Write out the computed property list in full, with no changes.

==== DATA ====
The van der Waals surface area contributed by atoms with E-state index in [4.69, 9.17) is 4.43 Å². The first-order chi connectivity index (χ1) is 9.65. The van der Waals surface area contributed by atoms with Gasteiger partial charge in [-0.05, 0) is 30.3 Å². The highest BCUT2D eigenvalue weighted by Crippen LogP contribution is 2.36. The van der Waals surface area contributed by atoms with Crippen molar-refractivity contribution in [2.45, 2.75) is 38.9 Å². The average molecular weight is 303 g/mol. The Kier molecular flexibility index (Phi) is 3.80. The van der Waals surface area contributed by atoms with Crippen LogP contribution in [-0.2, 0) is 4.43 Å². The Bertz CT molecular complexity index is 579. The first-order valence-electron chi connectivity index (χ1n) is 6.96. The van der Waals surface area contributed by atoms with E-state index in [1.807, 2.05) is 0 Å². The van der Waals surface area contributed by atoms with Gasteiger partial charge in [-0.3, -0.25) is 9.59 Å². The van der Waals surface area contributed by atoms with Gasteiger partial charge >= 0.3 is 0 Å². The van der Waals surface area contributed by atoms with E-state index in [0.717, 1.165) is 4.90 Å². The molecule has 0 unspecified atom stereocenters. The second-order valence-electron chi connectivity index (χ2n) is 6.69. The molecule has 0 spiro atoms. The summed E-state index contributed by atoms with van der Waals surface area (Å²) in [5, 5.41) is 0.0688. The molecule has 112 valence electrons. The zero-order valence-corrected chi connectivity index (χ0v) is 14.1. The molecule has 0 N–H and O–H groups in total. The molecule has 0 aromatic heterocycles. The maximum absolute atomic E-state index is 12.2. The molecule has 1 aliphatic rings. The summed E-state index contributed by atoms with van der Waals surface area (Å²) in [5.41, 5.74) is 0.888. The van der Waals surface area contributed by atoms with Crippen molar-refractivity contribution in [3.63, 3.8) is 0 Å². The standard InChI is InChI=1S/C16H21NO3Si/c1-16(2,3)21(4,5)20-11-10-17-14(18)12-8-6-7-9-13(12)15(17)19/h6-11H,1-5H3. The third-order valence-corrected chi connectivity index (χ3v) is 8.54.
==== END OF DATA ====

The van der Waals surface area contributed by atoms with E-state index in [4.69, 9.17) is 4.43 Å². The first-order chi connectivity index (χ1) is 9.65. The van der Waals surface area contributed by atoms with Gasteiger partial charge in [-0.05, 0) is 30.3 Å². The highest BCUT2D eigenvalue weighted by Crippen LogP contribution is 2.36. The van der Waals surface area contributed by atoms with Crippen molar-refractivity contribution in [2.45, 2.75) is 38.9 Å². The average molecular weight is 303 g/mol. The Kier molecular flexibility index (Phi) is 3.80. The van der Waals surface area contributed by atoms with Crippen LogP contribution in [-0.2, 0) is 4.43 Å². The Bertz CT molecular complexity index is 579. The first-order valence-electron chi connectivity index (χ1n) is 6.96. The van der Waals surface area contributed by atoms with E-state index in [1.807, 2.05) is 0 Å². The van der Waals surface area contributed by atoms with Gasteiger partial charge in [-0.3, -0.25) is 9.59 Å². The van der Waals surface area contributed by atoms with Gasteiger partial charge >= 0.3 is 0 Å². The van der Waals surface area contributed by atoms with E-state index in [0.717, 1.165) is 4.90 Å². The molecule has 0 unspecified atom stereocenters. The second-order valence-electron chi connectivity index (χ2n) is 6.69. The molecule has 0 spiro atoms. The summed E-state index contributed by atoms with van der Waals surface area (Å²) in [5, 5.41) is 0.0688. The molecule has 112 valence electrons. The zero-order valence-corrected chi connectivity index (χ0v) is 14.1. The molecule has 0 N–H and O–H groups in total. The molecule has 0 aromatic heterocycles. The maximum absolute atomic E-state index is 12.2. The molecule has 1 aliphatic rings. The summed E-state index contributed by atoms with van der Waals surface area (Å²) in [5.41, 5.74) is 0.888. The van der Waals surface area contributed by atoms with Crippen molar-refractivity contribution in [3.63, 3.8) is 0 Å². The standard InChI is InChI=1S/C16H21NO3Si/c1-16(2,3)21(4,5)20-11-10-17-14(18)12-8-6-7-9-13(12)15(17)19/h6-11H,1-5H3. The third-order valence-corrected chi connectivity index (χ3v) is 8.54.